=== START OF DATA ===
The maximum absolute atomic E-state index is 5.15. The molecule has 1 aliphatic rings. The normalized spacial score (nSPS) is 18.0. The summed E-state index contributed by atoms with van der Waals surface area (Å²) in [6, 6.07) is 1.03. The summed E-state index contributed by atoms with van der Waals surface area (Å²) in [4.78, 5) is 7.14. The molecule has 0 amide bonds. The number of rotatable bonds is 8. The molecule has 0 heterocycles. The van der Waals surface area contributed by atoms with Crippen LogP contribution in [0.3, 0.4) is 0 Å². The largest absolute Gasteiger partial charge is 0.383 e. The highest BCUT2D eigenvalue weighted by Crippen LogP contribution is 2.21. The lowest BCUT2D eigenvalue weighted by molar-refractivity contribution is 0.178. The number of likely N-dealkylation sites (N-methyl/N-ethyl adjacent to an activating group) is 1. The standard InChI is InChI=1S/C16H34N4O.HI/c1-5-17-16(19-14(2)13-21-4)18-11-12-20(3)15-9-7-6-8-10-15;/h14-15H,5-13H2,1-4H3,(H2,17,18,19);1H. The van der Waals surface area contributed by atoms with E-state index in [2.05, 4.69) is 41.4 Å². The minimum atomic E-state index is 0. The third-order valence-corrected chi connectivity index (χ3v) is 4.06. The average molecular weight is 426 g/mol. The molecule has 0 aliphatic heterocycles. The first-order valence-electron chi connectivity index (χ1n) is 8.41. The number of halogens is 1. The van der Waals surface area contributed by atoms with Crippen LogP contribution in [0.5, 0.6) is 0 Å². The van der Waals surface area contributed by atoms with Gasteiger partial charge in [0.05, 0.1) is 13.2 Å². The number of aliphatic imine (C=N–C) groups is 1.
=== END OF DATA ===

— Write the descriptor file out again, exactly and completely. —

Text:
The maximum absolute atomic E-state index is 5.15. The molecule has 1 aliphatic rings. The normalized spacial score (nSPS) is 18.0. The summed E-state index contributed by atoms with van der Waals surface area (Å²) in [6, 6.07) is 1.03. The summed E-state index contributed by atoms with van der Waals surface area (Å²) in [4.78, 5) is 7.14. The molecule has 0 amide bonds. The number of rotatable bonds is 8. The molecule has 0 heterocycles. The van der Waals surface area contributed by atoms with Crippen LogP contribution in [0.3, 0.4) is 0 Å². The largest absolute Gasteiger partial charge is 0.383 e. The highest BCUT2D eigenvalue weighted by Crippen LogP contribution is 2.21. The lowest BCUT2D eigenvalue weighted by molar-refractivity contribution is 0.178. The number of likely N-dealkylation sites (N-methyl/N-ethyl adjacent to an activating group) is 1. The standard InChI is InChI=1S/C16H34N4O.HI/c1-5-17-16(19-14(2)13-21-4)18-11-12-20(3)15-9-7-6-8-10-15;/h14-15H,5-13H2,1-4H3,(H2,17,18,19);1H. The van der Waals surface area contributed by atoms with E-state index in [2.05, 4.69) is 41.4 Å². The minimum atomic E-state index is 0. The third-order valence-corrected chi connectivity index (χ3v) is 4.06. The average molecular weight is 426 g/mol. The molecule has 0 aliphatic heterocycles. The first-order valence-electron chi connectivity index (χ1n) is 8.41. The number of halogens is 1. The van der Waals surface area contributed by atoms with Crippen LogP contribution in [0.5, 0.6) is 0 Å². The van der Waals surface area contributed by atoms with Gasteiger partial charge in [0.05, 0.1) is 13.2 Å². The number of aliphatic imine (C=N–C) groups is 1.